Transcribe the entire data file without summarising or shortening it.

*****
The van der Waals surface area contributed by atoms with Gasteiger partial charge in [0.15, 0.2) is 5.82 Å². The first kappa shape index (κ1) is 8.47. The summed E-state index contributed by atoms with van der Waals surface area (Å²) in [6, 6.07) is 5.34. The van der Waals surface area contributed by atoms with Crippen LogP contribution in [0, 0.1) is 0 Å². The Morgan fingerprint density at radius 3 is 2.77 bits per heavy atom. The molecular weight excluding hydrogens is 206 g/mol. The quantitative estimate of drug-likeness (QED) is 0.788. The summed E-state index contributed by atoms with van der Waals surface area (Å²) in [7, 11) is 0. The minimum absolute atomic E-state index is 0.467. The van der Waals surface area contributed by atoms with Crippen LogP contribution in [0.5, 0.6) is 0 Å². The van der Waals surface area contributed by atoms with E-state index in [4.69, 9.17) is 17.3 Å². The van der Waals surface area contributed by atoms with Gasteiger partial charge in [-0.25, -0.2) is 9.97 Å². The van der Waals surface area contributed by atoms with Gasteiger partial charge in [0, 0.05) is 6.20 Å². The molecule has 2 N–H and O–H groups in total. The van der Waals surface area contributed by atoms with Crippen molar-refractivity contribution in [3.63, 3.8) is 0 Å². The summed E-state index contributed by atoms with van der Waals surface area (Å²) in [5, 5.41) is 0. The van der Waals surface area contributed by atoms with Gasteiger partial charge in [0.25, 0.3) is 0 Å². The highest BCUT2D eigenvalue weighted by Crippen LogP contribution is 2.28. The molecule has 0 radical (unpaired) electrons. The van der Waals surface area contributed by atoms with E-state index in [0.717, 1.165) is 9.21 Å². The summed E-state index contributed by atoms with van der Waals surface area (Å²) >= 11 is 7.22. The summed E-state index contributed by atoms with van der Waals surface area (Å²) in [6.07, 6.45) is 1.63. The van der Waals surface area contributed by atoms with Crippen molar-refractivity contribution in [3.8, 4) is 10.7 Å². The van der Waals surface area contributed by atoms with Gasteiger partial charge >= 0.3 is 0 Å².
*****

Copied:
The van der Waals surface area contributed by atoms with Gasteiger partial charge in [0.15, 0.2) is 5.82 Å². The first kappa shape index (κ1) is 8.47. The summed E-state index contributed by atoms with van der Waals surface area (Å²) in [6, 6.07) is 5.34. The van der Waals surface area contributed by atoms with Crippen LogP contribution in [0, 0.1) is 0 Å². The Morgan fingerprint density at radius 3 is 2.77 bits per heavy atom. The molecular weight excluding hydrogens is 206 g/mol. The quantitative estimate of drug-likeness (QED) is 0.788. The summed E-state index contributed by atoms with van der Waals surface area (Å²) in [7, 11) is 0. The minimum absolute atomic E-state index is 0.467. The van der Waals surface area contributed by atoms with Crippen LogP contribution in [0.5, 0.6) is 0 Å². The van der Waals surface area contributed by atoms with E-state index in [4.69, 9.17) is 17.3 Å². The van der Waals surface area contributed by atoms with Gasteiger partial charge in [-0.25, -0.2) is 9.97 Å². The van der Waals surface area contributed by atoms with Gasteiger partial charge in [0, 0.05) is 6.20 Å². The molecule has 2 N–H and O–H groups in total. The van der Waals surface area contributed by atoms with Crippen molar-refractivity contribution in [3.63, 3.8) is 0 Å². The summed E-state index contributed by atoms with van der Waals surface area (Å²) in [5, 5.41) is 0. The van der Waals surface area contributed by atoms with Gasteiger partial charge in [0.25, 0.3) is 0 Å². The highest BCUT2D eigenvalue weighted by Crippen LogP contribution is 2.28. The molecule has 0 radical (unpaired) electrons. The van der Waals surface area contributed by atoms with E-state index in [0.717, 1.165) is 9.21 Å². The summed E-state index contributed by atoms with van der Waals surface area (Å²) >= 11 is 7.22. The summed E-state index contributed by atoms with van der Waals surface area (Å²) in [6.07, 6.45) is 1.63. The van der Waals surface area contributed by atoms with Crippen molar-refractivity contribution in [3.8, 4) is 10.7 Å². The van der Waals surface area contributed by atoms with Gasteiger partial charge >= 0.3 is 0 Å².